District saves $3.4 million on bond
LYNDEBOROUGH — In a decision that is anticipated to save the district about $3.4 million over the course of the life of a $8.4 million bond to pay for renovations to the district’s elementary schools, the district has agreed to enter a 20-year bond, as opposed to the 30-year bond the district originally proposed.
The bond is expected to pay for renovations and an addition to Florence Rideout Elementary School — which will allow students from both towns to attend one school — as well as renovations to Lyndeborough Central School, which will be converted into a preschool, kindergarten program and SAU offices.
During its June 24 meeting, the Wilton-Lyndeborough Cooperative School Board met with Sheila St. Germain of the New Hampshire Bond Bank to sign the bond agreement. St. Germain recommended that the board enter the shorter loan, because the savings would be significant for the district, according to draft minutes of the meeting.
In an interview Monday, School Board Chair Geoff Brock said that the board had first presented a 30-year bond when pitching the elementary school renovations and addition to the public, because the board was concerned that high bond rates would mean that any shorter bond term would have too large of an impact on Wilton during the last years of the bond. However, he said, bond rates for a 20-year bond were significantly lower, and although it’s still expected that payments in the last year of the bond will be higher for Wilton than under a 30-year bond, the majority of the payments will be lower than anticipated. And not making payments in the remaining 10 years will ultimately save the district a total of $3.4 million overall.
“The way the bond sales went down, there are no negatives,” said Brock about entering into a 20-year bond. “Everyone saves a fortune.” Most of that, he said, is down to much better than expected rates for 20-year bonds, which were sold at an interest rate of 3.4 percent, when the district was anticipating as high as 5 percent under a 30-year bond. “It’s hard to believe it came out like it did,” said Brock. “The rates were so much better than anticipated. We exceeded our expectations.”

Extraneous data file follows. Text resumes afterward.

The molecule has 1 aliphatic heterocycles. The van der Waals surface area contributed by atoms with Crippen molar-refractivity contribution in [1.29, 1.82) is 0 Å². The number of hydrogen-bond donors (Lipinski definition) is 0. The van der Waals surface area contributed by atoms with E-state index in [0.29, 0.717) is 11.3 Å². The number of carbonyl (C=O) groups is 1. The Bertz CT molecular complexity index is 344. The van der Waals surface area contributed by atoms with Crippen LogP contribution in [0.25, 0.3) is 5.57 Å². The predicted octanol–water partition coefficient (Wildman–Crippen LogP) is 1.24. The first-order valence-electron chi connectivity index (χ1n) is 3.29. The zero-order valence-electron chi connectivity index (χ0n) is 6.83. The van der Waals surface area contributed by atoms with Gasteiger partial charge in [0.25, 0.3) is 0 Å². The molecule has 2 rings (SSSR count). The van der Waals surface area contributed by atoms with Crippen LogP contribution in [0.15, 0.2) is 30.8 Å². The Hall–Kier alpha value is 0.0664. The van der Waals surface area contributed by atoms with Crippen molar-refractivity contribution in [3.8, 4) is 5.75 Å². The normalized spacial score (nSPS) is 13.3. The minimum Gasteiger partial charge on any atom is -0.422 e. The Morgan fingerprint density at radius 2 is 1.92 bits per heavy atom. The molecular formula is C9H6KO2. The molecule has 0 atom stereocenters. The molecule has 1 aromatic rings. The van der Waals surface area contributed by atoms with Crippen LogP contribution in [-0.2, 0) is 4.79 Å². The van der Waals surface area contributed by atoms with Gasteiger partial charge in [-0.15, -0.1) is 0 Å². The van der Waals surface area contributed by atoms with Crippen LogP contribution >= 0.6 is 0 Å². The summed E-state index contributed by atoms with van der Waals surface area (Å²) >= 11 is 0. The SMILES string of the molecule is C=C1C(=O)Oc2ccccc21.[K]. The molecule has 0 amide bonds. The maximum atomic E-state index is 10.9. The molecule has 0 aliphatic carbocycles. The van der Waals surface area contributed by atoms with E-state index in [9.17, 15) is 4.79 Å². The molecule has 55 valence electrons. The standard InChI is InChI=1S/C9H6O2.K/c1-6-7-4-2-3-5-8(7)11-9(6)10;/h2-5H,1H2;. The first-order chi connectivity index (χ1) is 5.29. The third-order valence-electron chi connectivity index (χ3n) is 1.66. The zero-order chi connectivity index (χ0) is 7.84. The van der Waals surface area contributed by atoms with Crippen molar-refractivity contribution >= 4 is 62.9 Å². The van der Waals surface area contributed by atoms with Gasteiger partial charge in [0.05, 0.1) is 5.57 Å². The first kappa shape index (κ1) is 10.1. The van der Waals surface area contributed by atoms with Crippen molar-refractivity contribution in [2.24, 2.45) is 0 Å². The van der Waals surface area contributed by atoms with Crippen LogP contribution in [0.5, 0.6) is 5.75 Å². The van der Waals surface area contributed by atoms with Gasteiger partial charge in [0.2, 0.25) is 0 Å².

Lyndeborough’s payments towards the bond are not to exceed $96,564 per year, or what Lyndeborough would be saving in consolidation costs, as laid out in the warrant approved by voters in March. Since Lyndeborough will be making 20 payments instead of 30, the town will save $965,000 over the life of the bond. Wilton will pay a slightly lower rate than they were anticipated to under the 30-year bond projections for the first 11 years of the bond. From that point on, they will be paying a slightly higher rate than anticipated, but most of the $2.4 million savings for the town will come from not having to make the additional 10 years of payments, said Brock.
Construction on the Florence Rideout Elementary School in Wilton has already begun, and the center portion of the building where the new addition will sit has already been completed. Hutter Construction of New Ipswich is anticipating pouring the foundation for new construction next week. Construction on FRES will continue throughout the school year, and renovations to Lyndeborough Central School will take place next summer, with construction on both schools anticipated to be completed by the start of the 2015-16 school year.